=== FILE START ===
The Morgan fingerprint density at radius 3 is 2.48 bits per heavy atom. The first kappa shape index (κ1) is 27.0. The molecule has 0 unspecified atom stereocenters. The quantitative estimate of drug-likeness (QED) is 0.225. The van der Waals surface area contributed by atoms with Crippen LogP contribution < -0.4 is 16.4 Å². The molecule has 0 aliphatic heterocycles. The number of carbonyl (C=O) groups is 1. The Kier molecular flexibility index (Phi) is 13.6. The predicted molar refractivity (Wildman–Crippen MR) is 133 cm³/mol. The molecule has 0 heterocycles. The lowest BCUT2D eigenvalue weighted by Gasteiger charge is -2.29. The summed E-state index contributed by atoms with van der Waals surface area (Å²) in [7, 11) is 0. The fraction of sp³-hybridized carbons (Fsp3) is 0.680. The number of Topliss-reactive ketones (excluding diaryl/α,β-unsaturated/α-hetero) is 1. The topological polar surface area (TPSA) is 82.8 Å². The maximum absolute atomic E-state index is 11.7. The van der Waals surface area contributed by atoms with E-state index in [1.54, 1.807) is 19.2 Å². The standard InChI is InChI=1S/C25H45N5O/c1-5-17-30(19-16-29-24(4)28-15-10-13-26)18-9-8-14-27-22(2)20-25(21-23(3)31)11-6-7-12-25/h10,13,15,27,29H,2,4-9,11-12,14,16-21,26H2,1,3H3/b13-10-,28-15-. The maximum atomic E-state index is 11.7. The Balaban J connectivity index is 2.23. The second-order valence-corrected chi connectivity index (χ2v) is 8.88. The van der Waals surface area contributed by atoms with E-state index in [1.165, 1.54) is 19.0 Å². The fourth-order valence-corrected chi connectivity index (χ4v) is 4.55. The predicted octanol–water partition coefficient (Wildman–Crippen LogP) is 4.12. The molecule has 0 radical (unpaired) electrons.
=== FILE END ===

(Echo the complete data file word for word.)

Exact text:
The Morgan fingerprint density at radius 3 is 2.48 bits per heavy atom. The first kappa shape index (κ1) is 27.0. The molecule has 0 unspecified atom stereocenters. The quantitative estimate of drug-likeness (QED) is 0.225. The van der Waals surface area contributed by atoms with Crippen LogP contribution < -0.4 is 16.4 Å². The molecule has 0 aliphatic heterocycles. The number of carbonyl (C=O) groups is 1. The Kier molecular flexibility index (Phi) is 13.6. The predicted molar refractivity (Wildman–Crippen MR) is 133 cm³/mol. The molecule has 0 heterocycles. The lowest BCUT2D eigenvalue weighted by Gasteiger charge is -2.29. The summed E-state index contributed by atoms with van der Waals surface area (Å²) in [7, 11) is 0. The fraction of sp³-hybridized carbons (Fsp3) is 0.680. The number of Topliss-reactive ketones (excluding diaryl/α,β-unsaturated/α-hetero) is 1. The topological polar surface area (TPSA) is 82.8 Å². The maximum absolute atomic E-state index is 11.7. The van der Waals surface area contributed by atoms with E-state index in [1.54, 1.807) is 19.2 Å². The standard InChI is InChI=1S/C25H45N5O/c1-5-17-30(19-16-29-24(4)28-15-10-13-26)18-9-8-14-27-22(2)20-25(21-23(3)31)11-6-7-12-25/h10,13,15,27,29H,2,4-9,11-12,14,16-21,26H2,1,3H3/b13-10-,28-15-. The maximum atomic E-state index is 11.7. The Balaban J connectivity index is 2.23. The second-order valence-corrected chi connectivity index (χ2v) is 8.88. The van der Waals surface area contributed by atoms with E-state index in [1.165, 1.54) is 19.0 Å². The fourth-order valence-corrected chi connectivity index (χ4v) is 4.55. The predicted octanol–water partition coefficient (Wildman–Crippen LogP) is 4.12. The molecule has 0 radical (unpaired) electrons.